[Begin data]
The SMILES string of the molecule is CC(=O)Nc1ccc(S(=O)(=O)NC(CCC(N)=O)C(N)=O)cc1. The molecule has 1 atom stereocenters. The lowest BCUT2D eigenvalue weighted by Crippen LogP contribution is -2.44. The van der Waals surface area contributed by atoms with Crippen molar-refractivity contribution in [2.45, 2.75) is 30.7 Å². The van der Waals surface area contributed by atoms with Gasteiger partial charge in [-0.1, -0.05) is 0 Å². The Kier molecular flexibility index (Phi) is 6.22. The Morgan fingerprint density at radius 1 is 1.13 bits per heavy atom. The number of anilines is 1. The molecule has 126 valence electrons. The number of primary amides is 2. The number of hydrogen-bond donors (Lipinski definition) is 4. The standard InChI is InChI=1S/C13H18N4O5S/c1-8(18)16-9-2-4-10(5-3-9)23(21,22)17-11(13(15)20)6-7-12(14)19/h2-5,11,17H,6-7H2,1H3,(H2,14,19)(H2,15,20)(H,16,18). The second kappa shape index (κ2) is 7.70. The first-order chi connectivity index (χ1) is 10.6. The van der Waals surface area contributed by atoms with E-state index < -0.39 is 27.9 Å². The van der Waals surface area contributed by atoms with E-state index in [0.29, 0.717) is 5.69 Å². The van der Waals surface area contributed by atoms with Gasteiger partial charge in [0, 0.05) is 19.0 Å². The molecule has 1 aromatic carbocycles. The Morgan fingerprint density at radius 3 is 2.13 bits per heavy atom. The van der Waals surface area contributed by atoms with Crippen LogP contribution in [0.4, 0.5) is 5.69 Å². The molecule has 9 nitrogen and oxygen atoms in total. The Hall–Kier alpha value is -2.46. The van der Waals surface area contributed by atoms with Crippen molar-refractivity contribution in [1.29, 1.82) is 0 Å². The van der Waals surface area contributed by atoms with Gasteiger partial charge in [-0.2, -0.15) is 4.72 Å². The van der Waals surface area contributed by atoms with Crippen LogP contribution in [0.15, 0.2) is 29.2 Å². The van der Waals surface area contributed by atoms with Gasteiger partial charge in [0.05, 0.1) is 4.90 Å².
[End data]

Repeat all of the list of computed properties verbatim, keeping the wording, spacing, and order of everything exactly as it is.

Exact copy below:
The SMILES string of the molecule is CC(=O)Nc1ccc(S(=O)(=O)NC(CCC(N)=O)C(N)=O)cc1. The molecule has 1 atom stereocenters. The lowest BCUT2D eigenvalue weighted by Crippen LogP contribution is -2.44. The van der Waals surface area contributed by atoms with Crippen molar-refractivity contribution in [2.45, 2.75) is 30.7 Å². The van der Waals surface area contributed by atoms with Gasteiger partial charge in [-0.1, -0.05) is 0 Å². The Kier molecular flexibility index (Phi) is 6.22. The Morgan fingerprint density at radius 1 is 1.13 bits per heavy atom. The number of anilines is 1. The molecule has 126 valence electrons. The number of primary amides is 2. The number of hydrogen-bond donors (Lipinski definition) is 4. The standard InChI is InChI=1S/C13H18N4O5S/c1-8(18)16-9-2-4-10(5-3-9)23(21,22)17-11(13(15)20)6-7-12(14)19/h2-5,11,17H,6-7H2,1H3,(H2,14,19)(H2,15,20)(H,16,18). The second kappa shape index (κ2) is 7.70. The first-order chi connectivity index (χ1) is 10.6. The van der Waals surface area contributed by atoms with E-state index < -0.39 is 27.9 Å². The van der Waals surface area contributed by atoms with E-state index in [0.29, 0.717) is 5.69 Å². The van der Waals surface area contributed by atoms with Gasteiger partial charge in [0, 0.05) is 19.0 Å². The molecule has 1 aromatic carbocycles. The Morgan fingerprint density at radius 3 is 2.13 bits per heavy atom. The van der Waals surface area contributed by atoms with Crippen LogP contribution in [0.4, 0.5) is 5.69 Å². The molecule has 9 nitrogen and oxygen atoms in total. The Hall–Kier alpha value is -2.46. The van der Waals surface area contributed by atoms with Crippen molar-refractivity contribution in [1.29, 1.82) is 0 Å². The van der Waals surface area contributed by atoms with Gasteiger partial charge in [-0.2, -0.15) is 4.72 Å². The van der Waals surface area contributed by atoms with Crippen LogP contribution in [0.15, 0.2) is 29.2 Å². The van der Waals surface area contributed by atoms with Gasteiger partial charge in [0.05, 0.1) is 4.90 Å².